Terri Hanson Mead Teaches You to Pilot Your Life

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Terri Hanson Mead

Terri Hanson Mead is a San Francisco Bay Area native, a helicopter pilot (a skill which she learned later in life after she has become a mom), IT consultant, expert witness, angel investor.

Terri runs her podcast "Piloting Your Life", which consists of inspiring interviews with people who chose to rely on their internal fortitude to chart their own course. Terri discusses what helped them achieve the success they enjoy today. 

"Many of us have big goals but don’t have the role models to help us see this journey unfold in front of us. It is hard to become something that you can’t see or imagine and these interviews provide inspiration for us to be the pilots in our own lives. " - Terri Hanson Mead 

This was one of the conversations I wish never ended. Terri and I talked for more than an hour so to keep listening easier, we've broken down into two parts. 

This episode is especially exciting for women who want to know how they too can thrive in business and in life. Though there isn't an absolute work-life balance, an over-used and often not achievable, Terri walked me through how she manages her success as a self-made unsung heroine. 

As for Terri, her background had to do with technology, and she can help companies get to market faster and optimize overall business processes. On top of that, she is a natural connector, who loves connecting people and ideas.

Listen to Terri's Podcast: Piloting Your Life

Connect with Terri on LinkedIn

Show Notes

  • [07:00] Tell us how you became a helicopter pilot?
  • [08:00] When did you decide to start taking flying lessons? What were you going through at that time?
  • [10:00] How was your initial experience? Were you scared when you started?
  • [12:00] What does "ground school" mean?
  • [14:00] Why fly helicopters and not airplanes?
  • [17:00] How does it feel for you to fly? What do you do when you are actually flying?
  • [19:00] Have you ever experienced a failed engine or malfunction on air?
  • [20:00] You are trained for emergency landings, but in case of those events, what are some of the things you would do?
  • [22:00] How do people respond or react when they find out that you are a pilot?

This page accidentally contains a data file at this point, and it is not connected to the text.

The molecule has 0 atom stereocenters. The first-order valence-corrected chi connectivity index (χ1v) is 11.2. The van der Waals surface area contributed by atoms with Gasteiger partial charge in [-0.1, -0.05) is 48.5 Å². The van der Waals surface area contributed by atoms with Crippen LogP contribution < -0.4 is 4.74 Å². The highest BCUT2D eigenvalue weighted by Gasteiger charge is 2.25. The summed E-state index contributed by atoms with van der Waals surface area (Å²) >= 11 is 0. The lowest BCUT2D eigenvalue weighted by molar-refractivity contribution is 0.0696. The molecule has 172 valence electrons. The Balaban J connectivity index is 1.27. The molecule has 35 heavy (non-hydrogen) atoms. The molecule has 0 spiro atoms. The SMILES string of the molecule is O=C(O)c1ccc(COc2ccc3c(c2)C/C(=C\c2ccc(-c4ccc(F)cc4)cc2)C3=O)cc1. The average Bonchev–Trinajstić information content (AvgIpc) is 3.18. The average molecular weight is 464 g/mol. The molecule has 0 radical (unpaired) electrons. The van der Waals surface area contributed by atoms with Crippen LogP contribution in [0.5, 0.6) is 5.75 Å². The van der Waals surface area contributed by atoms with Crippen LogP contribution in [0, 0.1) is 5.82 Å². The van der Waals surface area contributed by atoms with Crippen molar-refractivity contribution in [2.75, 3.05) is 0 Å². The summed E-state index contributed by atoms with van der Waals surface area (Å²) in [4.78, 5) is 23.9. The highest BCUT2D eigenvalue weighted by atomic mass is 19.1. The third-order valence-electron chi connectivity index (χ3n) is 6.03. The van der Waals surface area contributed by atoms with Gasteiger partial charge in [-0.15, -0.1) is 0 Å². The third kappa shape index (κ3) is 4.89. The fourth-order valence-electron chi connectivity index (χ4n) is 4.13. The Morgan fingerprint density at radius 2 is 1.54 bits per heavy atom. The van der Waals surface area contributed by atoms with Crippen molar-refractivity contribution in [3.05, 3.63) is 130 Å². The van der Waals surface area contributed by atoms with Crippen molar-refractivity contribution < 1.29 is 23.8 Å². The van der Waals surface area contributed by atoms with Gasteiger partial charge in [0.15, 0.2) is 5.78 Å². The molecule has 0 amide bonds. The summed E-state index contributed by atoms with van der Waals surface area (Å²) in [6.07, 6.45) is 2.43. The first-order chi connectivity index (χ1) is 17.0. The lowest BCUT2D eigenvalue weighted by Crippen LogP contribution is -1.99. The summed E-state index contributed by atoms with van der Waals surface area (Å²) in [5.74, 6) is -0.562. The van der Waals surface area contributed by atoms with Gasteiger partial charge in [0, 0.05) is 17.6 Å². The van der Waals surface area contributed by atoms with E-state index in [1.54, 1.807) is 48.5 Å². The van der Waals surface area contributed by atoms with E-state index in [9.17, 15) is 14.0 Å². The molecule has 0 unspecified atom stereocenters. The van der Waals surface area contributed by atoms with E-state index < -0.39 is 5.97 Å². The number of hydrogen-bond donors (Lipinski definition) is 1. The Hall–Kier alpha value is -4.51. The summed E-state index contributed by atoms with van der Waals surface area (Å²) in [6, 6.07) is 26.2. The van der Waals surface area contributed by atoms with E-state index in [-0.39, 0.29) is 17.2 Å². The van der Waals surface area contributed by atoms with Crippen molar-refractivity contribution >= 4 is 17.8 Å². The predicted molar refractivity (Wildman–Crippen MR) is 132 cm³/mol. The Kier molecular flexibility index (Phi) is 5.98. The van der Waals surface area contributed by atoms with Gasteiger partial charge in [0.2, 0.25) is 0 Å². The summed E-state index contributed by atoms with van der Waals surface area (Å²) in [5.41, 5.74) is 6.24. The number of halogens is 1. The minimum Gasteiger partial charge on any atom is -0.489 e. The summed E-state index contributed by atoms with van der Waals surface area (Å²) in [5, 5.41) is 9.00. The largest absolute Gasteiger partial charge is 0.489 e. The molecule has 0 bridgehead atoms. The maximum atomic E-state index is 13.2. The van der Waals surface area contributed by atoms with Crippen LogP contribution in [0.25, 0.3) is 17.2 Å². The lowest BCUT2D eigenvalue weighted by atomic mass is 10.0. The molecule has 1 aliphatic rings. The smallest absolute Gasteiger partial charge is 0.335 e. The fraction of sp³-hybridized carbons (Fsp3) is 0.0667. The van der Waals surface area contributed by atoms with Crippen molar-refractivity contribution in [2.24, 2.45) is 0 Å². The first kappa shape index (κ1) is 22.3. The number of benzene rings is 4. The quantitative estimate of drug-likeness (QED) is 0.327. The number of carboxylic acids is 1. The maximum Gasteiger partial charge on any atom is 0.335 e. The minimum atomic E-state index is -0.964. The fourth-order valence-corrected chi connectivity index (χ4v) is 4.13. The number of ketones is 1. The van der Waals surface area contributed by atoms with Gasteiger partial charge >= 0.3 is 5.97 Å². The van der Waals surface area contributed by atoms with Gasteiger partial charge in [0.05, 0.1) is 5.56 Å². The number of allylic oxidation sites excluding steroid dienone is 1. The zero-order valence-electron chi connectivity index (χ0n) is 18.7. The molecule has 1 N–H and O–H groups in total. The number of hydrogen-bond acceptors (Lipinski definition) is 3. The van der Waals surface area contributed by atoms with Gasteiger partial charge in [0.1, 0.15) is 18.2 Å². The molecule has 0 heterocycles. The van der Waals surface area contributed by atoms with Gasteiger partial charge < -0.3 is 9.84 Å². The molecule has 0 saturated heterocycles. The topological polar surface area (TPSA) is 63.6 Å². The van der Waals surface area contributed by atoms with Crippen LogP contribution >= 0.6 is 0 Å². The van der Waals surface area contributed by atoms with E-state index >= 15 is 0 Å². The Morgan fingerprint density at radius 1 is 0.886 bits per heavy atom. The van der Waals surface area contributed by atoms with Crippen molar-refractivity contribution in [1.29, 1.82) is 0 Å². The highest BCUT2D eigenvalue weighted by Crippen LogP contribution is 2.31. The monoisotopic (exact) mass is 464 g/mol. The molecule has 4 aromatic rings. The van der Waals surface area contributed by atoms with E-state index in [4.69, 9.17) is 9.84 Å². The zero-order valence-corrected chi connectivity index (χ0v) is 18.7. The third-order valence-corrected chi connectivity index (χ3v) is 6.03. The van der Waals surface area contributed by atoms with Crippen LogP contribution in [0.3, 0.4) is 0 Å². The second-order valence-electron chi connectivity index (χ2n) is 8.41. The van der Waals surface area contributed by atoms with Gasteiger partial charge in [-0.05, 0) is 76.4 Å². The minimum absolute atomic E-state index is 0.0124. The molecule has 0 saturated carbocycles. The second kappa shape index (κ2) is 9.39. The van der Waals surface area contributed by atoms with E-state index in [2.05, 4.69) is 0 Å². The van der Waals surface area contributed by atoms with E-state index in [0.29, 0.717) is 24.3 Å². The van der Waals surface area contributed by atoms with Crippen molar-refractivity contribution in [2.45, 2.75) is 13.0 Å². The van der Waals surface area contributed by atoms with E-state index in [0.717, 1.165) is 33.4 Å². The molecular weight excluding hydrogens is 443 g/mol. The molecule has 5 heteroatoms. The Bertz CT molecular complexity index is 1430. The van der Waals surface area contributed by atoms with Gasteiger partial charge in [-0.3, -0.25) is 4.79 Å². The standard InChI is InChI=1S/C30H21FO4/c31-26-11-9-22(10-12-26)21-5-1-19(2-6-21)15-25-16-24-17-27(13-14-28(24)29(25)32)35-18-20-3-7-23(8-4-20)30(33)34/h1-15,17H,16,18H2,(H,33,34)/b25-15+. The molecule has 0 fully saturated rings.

--- Part 2 ---

  • [30:00] What is it like to live in the Silicon Valley area? How true is the Silicon Valley TV show?
  • [33:00] What is your role as an angel investor?
  • [39:00] What is your role in your consulting business?
  • [42:00] What are some of the organizations you invested in? What type of organizations are those?
  • [47:00] What would be your advice to people trying to get into Angel Investing?
 

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Favorite Quotes

[15:00] They usually ask me why helicopters over airplanes? Maybe it’s because everybody can fly an airplane, and I wanted to do something that’s a little bit different. You have so much going on in a helicopter, your right hand is doing something, your left hand is doing something, your feet are doing something, and then you are constantly looking around, you are on the radio. Every part of you is engaged. For me that’s the fun part.

[31:00] I’m constantly trying to find the right balance between the reality and the craziness of everything that’s going on here (in the Bay area).

[38:00] I’m constantly looking for ways to introduce people to each other, whether they are investors to investors, people to investors, investors to startups, or even resources to resources to continue to build what I’m calling this mesh network of support in order to get more money in the hands of people.

[51:00]  The good news is that there’s no single path into angel investing, and that’s something I want to make clear for all people, especially women, who are generally not big risk takers. The problem is that we need to be bigger risk takers from a financial perspective to be solid from a financial perspective later on in life. We need to take more of those risks.  We need to set aside some part of our asset class into high risk assets, invest intelligently, so we can have the potential for bigger outcomes.